An important transformation is occurring in Europe. Whether we call it a move toward “strategic autonomy,” “sovereignty,” or whatever else, it is forging a new trajectory of self-reliance.
By Adrien Abecassis
Since taking office, Donald Trump—the president of Europe’s greatest ally—has publicly castigated his counterparts in Europe, denounced Europe as being “set up to take advantage of the US,” and characterized the Europeans not as allies but as “foes.”
The approach of not taking these statements seriously, or downplaying them, did not last very long. To the Europeans, they are serious. For them, the options were always to wait for the Trump storm to pass in the hope of reverting to a “normal” transatlantic relationship once he was out of office, or react and deal with the consequences. Increasingly, Europeans are moving toward the latter.
Growing calls for a “sovereign Europe”
“Europe can no longer entrust its security to the United States alone. It is up to us to assume our responsibilities and to guarantee European security and, thereby, sovereignty,” declared French President Emmanuel Macron in his annual grand speech on foreign policy earlier this month. “And we have only one credible European response: that of our strategic autonomy,” he continued. The French Ministry of Defense echoed him a few days after: “A European defense today is an imperative. We can no longer shelter under the American umbrella.”
A “sovereign Europe” has remained a key theme of Macron’s speeches since his election campaign began. One may say that a French president advocating for greater independence has been nothing new since de Gaulle. But other European leaders have joined Macron. Alluding to the American leadership, German Chancellor Angela Merkel said that “the times in which we could totally rely on others are to some extent over. We Europeans must really take our fate into our own hands.”
That statement caused some stir. Her foreign minister doubled down, suggesting in an opinion piece that after seventy years of depending on the US, Europe should pursue “a new world order” in which Germany, France, and its European partners should seek a “balanced partnership” with Washington. For good measure, he added, “Where the USA crosses the line, we Europeans must form a counterweight—as difficult as that can be,” and advised Europe advance “where America retreats.” Merkel had to downplay the tone by calling this comment a “personal expression.” However, her own spokesman immediately stressed that “the article conveyed much of what constitutes the common stance of the government towards the United States” and that it “presents observations that are preoccupying the government—namely stronger European unity and the question of Europe taking on more responsibility.”
A landmark ruling in India not only decriminalizes same-sex relations but sees them as part of the natural human order. It could put into motion the reevaluation of colonial-era laws that police sexuality across the former British Empire. Professor of Women and Gender Studies Durba Mitra examines the language of the ruling in the context of the realities of being a sexual minority in India.
By Durba Mitra
“History owes LGBT people an apology.” This was the statement from Justice Indu Malhotra, who, on September 6, with four other judges of the Indian Supreme Court, declared that Section 377 of the Indian Penal Code (broadly known as the law against sodomy) was unconstitutional. In the days that have followed the judgment, I have wondered what it means for us to demand that history apologize for its wrongs. Indeed, the harms of history appear to be too numerous for a simple apology to the minorities consistently and historically characterized as “unnatural” or “foreign” to India by an increasingly powerful majority. To demand an apology from history for its wrongs against sexual minorities requires that we know and teach the diverse histories of sexuality for India.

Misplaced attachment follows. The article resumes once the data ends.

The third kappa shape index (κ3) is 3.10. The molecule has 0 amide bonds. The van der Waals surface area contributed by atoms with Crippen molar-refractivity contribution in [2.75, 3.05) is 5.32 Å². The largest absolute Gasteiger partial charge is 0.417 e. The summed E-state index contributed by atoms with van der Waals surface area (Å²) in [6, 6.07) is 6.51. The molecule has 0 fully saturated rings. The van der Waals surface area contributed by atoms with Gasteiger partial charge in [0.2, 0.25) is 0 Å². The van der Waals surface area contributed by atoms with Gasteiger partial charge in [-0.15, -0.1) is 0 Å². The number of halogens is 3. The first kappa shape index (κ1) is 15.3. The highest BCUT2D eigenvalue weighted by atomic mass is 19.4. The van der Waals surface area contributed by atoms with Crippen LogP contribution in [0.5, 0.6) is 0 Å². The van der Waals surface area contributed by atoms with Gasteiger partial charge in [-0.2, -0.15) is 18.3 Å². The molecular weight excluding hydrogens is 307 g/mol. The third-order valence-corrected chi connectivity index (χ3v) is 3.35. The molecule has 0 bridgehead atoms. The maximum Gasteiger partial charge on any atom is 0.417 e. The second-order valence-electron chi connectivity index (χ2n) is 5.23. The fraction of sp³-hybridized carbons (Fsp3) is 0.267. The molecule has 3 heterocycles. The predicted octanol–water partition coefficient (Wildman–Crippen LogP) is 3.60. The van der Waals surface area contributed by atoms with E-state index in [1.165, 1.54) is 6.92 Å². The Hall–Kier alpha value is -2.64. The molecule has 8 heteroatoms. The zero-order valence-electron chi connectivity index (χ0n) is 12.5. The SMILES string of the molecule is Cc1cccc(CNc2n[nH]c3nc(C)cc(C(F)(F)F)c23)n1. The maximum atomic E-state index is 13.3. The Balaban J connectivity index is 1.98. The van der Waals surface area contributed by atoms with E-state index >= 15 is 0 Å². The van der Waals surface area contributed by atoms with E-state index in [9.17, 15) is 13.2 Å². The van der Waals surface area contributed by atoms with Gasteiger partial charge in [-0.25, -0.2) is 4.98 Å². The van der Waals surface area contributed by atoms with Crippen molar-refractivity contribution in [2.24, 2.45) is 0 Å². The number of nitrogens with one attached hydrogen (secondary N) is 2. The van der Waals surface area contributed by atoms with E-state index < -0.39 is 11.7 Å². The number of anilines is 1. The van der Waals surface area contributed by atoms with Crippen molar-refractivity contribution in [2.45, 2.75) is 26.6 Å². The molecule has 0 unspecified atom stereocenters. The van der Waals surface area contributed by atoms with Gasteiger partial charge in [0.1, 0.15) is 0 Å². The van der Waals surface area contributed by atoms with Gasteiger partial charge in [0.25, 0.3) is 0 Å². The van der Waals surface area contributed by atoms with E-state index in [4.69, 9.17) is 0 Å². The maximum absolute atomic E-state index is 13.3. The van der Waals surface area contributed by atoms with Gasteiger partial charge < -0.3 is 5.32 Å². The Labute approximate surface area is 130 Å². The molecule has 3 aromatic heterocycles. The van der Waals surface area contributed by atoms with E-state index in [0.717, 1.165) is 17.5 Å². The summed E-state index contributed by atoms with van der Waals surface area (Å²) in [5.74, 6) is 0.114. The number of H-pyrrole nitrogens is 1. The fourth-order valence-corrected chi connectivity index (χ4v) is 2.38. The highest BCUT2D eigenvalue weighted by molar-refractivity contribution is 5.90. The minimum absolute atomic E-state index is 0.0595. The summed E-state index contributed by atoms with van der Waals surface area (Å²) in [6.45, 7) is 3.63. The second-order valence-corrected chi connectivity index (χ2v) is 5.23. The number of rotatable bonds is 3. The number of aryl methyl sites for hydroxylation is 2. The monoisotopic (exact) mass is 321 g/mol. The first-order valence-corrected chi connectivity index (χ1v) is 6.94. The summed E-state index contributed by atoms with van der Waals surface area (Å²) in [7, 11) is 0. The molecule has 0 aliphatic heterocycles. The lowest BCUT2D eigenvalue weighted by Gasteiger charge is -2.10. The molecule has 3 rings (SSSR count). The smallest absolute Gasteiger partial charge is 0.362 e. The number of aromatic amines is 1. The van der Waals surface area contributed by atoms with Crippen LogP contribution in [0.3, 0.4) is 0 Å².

Following an almost two-decade-long legal struggle to change the law, the Supreme Court’s judgment striking down 377 is remarkable. Looking over almost 500 pages of the judgment, one encounters a number of powerful interpretations of the Indian Constitution and the role of the courts in protecting minorities. Several parts of the judgment declare that “constitutional morality” must be held as a higher authority over “social morality.” But what exactly is “constitutional morality”? This phrase is likely to be defined and debated in different interpretations of this ruling in the years to come. According to an initial reading of the judgment, constitutional morality is a set of protected rights that may exceed the bounds of social norms defined by heterosexual sex and marriage. Using the language of the judgment, these rights include 1) privacy and the rights of the individual, especially with regards to consensual sexual behavior, same-sex or heterosexual, 2) the “immutable” sexual identity of LGBTQ peoples, one that is natural and normal, 3) further discussion of the meaning of “formal equality” under the constitution, and 4) the importance of dignity as a right enshrined by the constitution and to be protected by courts for the most vulnerable minorities. The judgment offers a critical apparatus to think not only rights for “sexual minorities,” such as queer, nonbinary, gay, lesbian, and gender-variant and trans people; it also provides a way to return to critical questions about social strictures and endemic issues of sexual violence and discrimination faced by women. It provides a chance to return to the meaning of formal equality under the law in India, more than forty years after Indian women’s movements in the 1970s challenged the bounds of constitutional equality.... Read more about History’s Apology: Sexuality and the 377 Supreme Court Decision in India